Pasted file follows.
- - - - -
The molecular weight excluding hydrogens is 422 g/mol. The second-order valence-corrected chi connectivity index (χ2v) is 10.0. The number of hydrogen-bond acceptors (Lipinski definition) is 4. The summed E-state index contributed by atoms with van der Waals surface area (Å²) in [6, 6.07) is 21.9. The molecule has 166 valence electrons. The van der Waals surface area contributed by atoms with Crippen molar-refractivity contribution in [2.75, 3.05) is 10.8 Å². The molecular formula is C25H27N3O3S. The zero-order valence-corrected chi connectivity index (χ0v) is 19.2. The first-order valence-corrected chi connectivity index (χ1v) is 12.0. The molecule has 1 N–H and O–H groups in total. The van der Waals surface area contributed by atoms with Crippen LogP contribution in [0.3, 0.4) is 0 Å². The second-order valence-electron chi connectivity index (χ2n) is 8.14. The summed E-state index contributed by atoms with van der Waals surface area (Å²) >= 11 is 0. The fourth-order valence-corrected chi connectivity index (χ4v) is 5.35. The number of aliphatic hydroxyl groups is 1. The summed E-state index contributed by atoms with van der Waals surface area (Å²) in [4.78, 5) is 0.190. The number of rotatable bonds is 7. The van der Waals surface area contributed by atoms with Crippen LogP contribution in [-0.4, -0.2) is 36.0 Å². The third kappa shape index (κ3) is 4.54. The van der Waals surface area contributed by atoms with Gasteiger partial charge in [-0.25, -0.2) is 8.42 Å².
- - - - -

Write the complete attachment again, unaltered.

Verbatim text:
The molecular weight excluding hydrogens is 422 g/mol. The second-order valence-corrected chi connectivity index (χ2v) is 10.0. The number of hydrogen-bond acceptors (Lipinski definition) is 4. The summed E-state index contributed by atoms with van der Waals surface area (Å²) in [6, 6.07) is 21.9. The molecule has 166 valence electrons. The van der Waals surface area contributed by atoms with Crippen molar-refractivity contribution in [2.75, 3.05) is 10.8 Å². The molecular formula is C25H27N3O3S. The zero-order valence-corrected chi connectivity index (χ0v) is 19.2. The first-order valence-corrected chi connectivity index (χ1v) is 12.0. The molecule has 1 N–H and O–H groups in total. The van der Waals surface area contributed by atoms with Crippen LogP contribution in [0.3, 0.4) is 0 Å². The second-order valence-electron chi connectivity index (χ2n) is 8.14. The summed E-state index contributed by atoms with van der Waals surface area (Å²) >= 11 is 0. The fourth-order valence-corrected chi connectivity index (χ4v) is 5.35. The number of aliphatic hydroxyl groups is 1. The summed E-state index contributed by atoms with van der Waals surface area (Å²) in [4.78, 5) is 0.190. The number of rotatable bonds is 7. The van der Waals surface area contributed by atoms with Crippen LogP contribution in [-0.4, -0.2) is 36.0 Å². The third kappa shape index (κ3) is 4.54. The van der Waals surface area contributed by atoms with Gasteiger partial charge in [-0.25, -0.2) is 8.42 Å².